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Dissolution of an FRO Requires a Showing of Good Cause

By Snyder & Sarno on July 07, 2016


The Prevention of Domestic Violence Act (PDVA) provides that a final restraining order (FRO) may be dissolved or modified upon a showing of good cause.  Keeping in mind the ultimate goal of protecting the victim, courts consider a number of factors in determining whether good cause has been shown, including:

1.      whether the continuation of the FRO prejudices the defendant;

2.      whether the victim consented to lift the FRO;

3.      whether the victim fears the defendant;

4.      the current relationship between the victim and the defendant;

5.      the number of times the defendant has been convicted of contempt for violating the FRO;

6.      whether the defendant abuses drugs or alcohol;

7.      whether the defendant has been involved in violent incidents with others;

8.      whether the defendant has gotten counseling;

9.      the defendant’s age and health;

10.  whether the victim is acting in good faith in opposing the motion to dissolve the FRO;

11.  whether another jurisdiction has entered a restraining order protecting the victim from the defendant; and

12.  any other relevant factors.

In S.O. v. K.K., the Appellate Division affirmed the Family Part’s denial of K.K.’s motion to dissolve a June 2006 FRO protecting his ex-girlfriend S.O.  K.K. and S.O. dated for three years, during which time K.K. physically abused S.O.  K.K. also harassed and threatened her by leaving “obscene and perverse” phones messages and saying that he would post videos of the two engaging in sexual acts on the internet.  S.O. was a teacher, so K.K. threatened to send the videos to her students.  K.K. also contacted S.O.’s employer and her mother, telling her mother that he was going to release the videos to the police.

In support of his motion, K.K. argued that the FRO should be dissolved because it was “now unjustified.”  K.K. pointed out that he had lived outside New Jersey for more than three years, he had had nothing to do with S.O. and had no economic or family ties to her, and that he was in his 60s and disabled.  K.K. claimed that he was afraid that the FRO would impair his creditworthiness, thereby causing financial injury, and that he found the FRO’s “very existence” to be “personally troubling.”  Finally, K.K. argued that if the FRO became known, it would harm his relationships with friends and associates in his community.

S.O. argued that the FRO should not be vacated because she feared that, without it, K.K. would find ways to harass her or post the videos online.  S.O. also said she thought she had seen K.K. in New Jersey within the previous two years.  S.O. provided the court with a copy of a restraining order entered by a Pennsylvania court after K.K. physically assaulted another ex-girlfriend while he was intoxicated.  Finally, S.O. disputed K.K.’s claims of disability and argued that his concerns about having the FRO remain in place were illogical.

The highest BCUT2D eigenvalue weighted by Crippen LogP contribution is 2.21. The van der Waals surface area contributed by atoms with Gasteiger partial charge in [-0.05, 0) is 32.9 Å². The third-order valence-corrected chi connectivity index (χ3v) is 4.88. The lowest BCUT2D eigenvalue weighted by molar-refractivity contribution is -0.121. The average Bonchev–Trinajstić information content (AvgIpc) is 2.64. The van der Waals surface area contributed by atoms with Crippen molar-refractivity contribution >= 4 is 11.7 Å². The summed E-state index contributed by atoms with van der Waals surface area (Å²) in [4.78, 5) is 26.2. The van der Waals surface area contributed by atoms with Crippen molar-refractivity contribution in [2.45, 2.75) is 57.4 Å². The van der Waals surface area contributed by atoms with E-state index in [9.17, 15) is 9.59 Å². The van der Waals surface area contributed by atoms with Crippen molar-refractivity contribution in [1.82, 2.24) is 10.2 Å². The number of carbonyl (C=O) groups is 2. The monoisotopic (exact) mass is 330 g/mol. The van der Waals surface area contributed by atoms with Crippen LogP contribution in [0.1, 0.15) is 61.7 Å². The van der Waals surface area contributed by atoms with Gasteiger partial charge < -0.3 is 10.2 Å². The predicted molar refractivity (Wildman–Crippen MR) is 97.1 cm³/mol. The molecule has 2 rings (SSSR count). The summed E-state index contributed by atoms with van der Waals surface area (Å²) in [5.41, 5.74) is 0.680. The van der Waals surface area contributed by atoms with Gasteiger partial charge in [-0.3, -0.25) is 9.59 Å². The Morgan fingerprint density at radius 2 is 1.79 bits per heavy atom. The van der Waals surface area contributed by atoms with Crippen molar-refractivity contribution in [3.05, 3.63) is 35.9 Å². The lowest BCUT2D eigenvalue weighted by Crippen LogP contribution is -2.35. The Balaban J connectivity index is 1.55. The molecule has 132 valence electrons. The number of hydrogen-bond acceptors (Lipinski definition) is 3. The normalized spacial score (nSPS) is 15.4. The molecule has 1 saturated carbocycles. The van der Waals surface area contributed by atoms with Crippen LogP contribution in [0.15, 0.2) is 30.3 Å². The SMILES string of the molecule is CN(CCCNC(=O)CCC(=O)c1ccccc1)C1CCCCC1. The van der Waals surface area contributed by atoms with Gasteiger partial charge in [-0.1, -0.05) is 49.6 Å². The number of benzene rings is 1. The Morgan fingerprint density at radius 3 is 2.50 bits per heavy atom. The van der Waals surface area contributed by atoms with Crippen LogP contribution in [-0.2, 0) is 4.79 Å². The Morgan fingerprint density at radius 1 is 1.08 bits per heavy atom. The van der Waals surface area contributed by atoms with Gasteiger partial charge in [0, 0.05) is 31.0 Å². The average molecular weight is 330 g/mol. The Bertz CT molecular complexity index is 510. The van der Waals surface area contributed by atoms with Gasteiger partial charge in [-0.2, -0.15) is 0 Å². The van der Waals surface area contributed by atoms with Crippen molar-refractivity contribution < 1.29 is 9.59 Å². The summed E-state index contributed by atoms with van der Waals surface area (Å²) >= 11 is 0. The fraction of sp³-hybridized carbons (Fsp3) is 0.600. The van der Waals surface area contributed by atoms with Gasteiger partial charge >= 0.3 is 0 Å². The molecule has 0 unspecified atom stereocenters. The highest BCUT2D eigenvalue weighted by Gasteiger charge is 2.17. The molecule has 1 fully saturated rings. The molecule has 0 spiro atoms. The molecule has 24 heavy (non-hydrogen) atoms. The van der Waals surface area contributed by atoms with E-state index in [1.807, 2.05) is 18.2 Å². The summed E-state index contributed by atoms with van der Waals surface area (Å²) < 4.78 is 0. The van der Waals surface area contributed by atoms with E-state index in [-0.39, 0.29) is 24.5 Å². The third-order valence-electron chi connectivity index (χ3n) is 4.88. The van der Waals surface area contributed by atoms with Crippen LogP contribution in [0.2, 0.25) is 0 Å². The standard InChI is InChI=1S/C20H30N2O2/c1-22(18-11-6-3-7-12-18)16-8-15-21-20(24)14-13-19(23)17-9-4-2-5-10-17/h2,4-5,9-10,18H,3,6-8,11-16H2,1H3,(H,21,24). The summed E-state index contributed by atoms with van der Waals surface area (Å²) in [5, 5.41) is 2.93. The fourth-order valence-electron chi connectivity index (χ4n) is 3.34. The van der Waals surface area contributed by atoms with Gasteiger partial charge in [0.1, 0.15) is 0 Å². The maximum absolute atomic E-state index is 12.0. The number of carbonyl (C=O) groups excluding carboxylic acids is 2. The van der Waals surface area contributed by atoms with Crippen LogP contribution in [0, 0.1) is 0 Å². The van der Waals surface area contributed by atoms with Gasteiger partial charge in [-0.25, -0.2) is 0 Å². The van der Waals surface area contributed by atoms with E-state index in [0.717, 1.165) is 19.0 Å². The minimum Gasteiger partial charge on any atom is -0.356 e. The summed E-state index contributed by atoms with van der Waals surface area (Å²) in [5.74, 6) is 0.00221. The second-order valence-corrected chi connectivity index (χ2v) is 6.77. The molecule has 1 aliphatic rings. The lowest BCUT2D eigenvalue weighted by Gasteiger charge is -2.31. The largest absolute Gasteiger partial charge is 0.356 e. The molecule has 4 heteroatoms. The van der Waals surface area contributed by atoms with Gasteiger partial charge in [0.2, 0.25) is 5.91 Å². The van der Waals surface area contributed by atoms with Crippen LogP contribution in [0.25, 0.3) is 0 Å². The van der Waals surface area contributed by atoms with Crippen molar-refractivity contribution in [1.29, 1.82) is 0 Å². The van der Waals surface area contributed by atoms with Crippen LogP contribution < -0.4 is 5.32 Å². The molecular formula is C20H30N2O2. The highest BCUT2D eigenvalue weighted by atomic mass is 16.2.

The Family Part judge held that K.K. had not made a prima facie showing of good cause for dissolving the FRO because he had not demonstrated a substantial change in the circumstances that existed at the time the FRO was entered.  The Family Part judge gave great weight to S.O.’s continuing fear, which the judge found objectively reasonable.  The judge also gave considerable weight to the nature of the harassment at issue and K.K.’s ability to resume those types of acts while living outside the state.  The judge also relied on conflicting information about K.K.’s alcohol abuse, and found no proof that K.K. had gotten counseling.  Finally, the judge found that K.K.’s reasons for wanting the FRO dissolved were meritless and, consequently, that he did not establish that its continuation would cause him prejudice.

On appeal, K.K. argued that the Family Part judge erred in denying his motion because he established a prima facie case for dissolving the FRO.  K.K. argued that the judge erroneously imposed an obligation to prove a “compelling personal reason” for dissolving the FRO, and that the judge confused S.O.’s subjective fear with the objective fear standard that should be applied.

The Appellate Division affirmed largely for the reasons set forth by the Family Part judge.  The Appellate Division added only that there was no reason to conclude that the judge applied the wrong standard of fear, even though the judge did make a fleeting reference to S.O.’s subjective fear.  The Appellate Division discerned from the opinion that the judge found that S.O.’s objectively reasonable continuing fear arose because of the subjective fears that were created by the original acts of domestic violence.

If you have an issue with domestic violence, call the skilled attorneys at Snyder Sarno D’Aniello Maceri & da Costa LLC.  Call us today at (973) 274-5200.

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